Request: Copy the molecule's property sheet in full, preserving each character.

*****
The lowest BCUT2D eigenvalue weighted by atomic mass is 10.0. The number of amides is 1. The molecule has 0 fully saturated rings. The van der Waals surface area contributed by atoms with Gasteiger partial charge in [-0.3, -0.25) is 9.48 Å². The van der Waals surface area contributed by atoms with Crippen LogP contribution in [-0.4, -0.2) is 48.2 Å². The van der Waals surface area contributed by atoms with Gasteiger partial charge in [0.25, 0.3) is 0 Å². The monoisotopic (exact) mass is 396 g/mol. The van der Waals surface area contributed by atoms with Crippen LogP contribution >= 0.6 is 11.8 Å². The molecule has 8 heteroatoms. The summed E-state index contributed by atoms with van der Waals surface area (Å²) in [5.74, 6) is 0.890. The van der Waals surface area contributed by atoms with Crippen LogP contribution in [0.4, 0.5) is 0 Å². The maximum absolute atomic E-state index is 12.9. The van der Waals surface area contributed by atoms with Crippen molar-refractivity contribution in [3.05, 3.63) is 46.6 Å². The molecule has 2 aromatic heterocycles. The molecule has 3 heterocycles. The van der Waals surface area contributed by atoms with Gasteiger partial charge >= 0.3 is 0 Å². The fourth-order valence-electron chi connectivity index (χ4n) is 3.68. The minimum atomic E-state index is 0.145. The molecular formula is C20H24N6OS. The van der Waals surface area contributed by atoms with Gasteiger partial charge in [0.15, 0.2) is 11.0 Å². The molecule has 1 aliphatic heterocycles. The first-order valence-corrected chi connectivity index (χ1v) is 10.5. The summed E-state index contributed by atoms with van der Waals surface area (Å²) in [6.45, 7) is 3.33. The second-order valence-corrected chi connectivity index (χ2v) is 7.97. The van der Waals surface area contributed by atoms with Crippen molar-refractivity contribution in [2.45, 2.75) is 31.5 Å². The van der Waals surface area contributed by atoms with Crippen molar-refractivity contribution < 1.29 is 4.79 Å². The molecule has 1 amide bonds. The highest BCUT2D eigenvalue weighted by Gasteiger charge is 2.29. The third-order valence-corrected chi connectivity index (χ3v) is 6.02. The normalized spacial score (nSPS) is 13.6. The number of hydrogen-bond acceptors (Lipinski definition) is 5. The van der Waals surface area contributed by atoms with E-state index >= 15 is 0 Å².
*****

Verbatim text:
The lowest BCUT2D eigenvalue weighted by atomic mass is 10.0. The number of amides is 1. The molecule has 0 fully saturated rings. The van der Waals surface area contributed by atoms with Gasteiger partial charge in [-0.3, -0.25) is 9.48 Å². The van der Waals surface area contributed by atoms with Crippen LogP contribution in [-0.4, -0.2) is 48.2 Å². The van der Waals surface area contributed by atoms with Gasteiger partial charge in [0.25, 0.3) is 0 Å². The monoisotopic (exact) mass is 396 g/mol. The van der Waals surface area contributed by atoms with Crippen LogP contribution >= 0.6 is 11.8 Å². The molecule has 8 heteroatoms. The summed E-state index contributed by atoms with van der Waals surface area (Å²) in [5.74, 6) is 0.890. The van der Waals surface area contributed by atoms with Crippen LogP contribution in [0.4, 0.5) is 0 Å². The maximum absolute atomic E-state index is 12.9. The van der Waals surface area contributed by atoms with Crippen molar-refractivity contribution in [3.05, 3.63) is 46.6 Å². The molecule has 2 aromatic heterocycles. The molecule has 3 heterocycles. The van der Waals surface area contributed by atoms with Gasteiger partial charge >= 0.3 is 0 Å². The fourth-order valence-electron chi connectivity index (χ4n) is 3.68. The minimum atomic E-state index is 0.145. The molecular formula is C20H24N6OS. The van der Waals surface area contributed by atoms with Gasteiger partial charge in [0.15, 0.2) is 11.0 Å². The molecule has 1 aliphatic heterocycles. The first-order valence-corrected chi connectivity index (χ1v) is 10.5. The summed E-state index contributed by atoms with van der Waals surface area (Å²) in [6.45, 7) is 3.33. The second-order valence-corrected chi connectivity index (χ2v) is 7.97. The van der Waals surface area contributed by atoms with Crippen molar-refractivity contribution in [2.45, 2.75) is 31.5 Å². The van der Waals surface area contributed by atoms with Crippen molar-refractivity contribution < 1.29 is 4.79 Å². The molecule has 1 amide bonds. The highest BCUT2D eigenvalue weighted by Gasteiger charge is 2.29. The third-order valence-corrected chi connectivity index (χ3v) is 6.02. The normalized spacial score (nSPS) is 13.6. The number of hydrogen-bond acceptors (Lipinski definition) is 5. The van der Waals surface area contributed by atoms with E-state index >= 15 is 0 Å².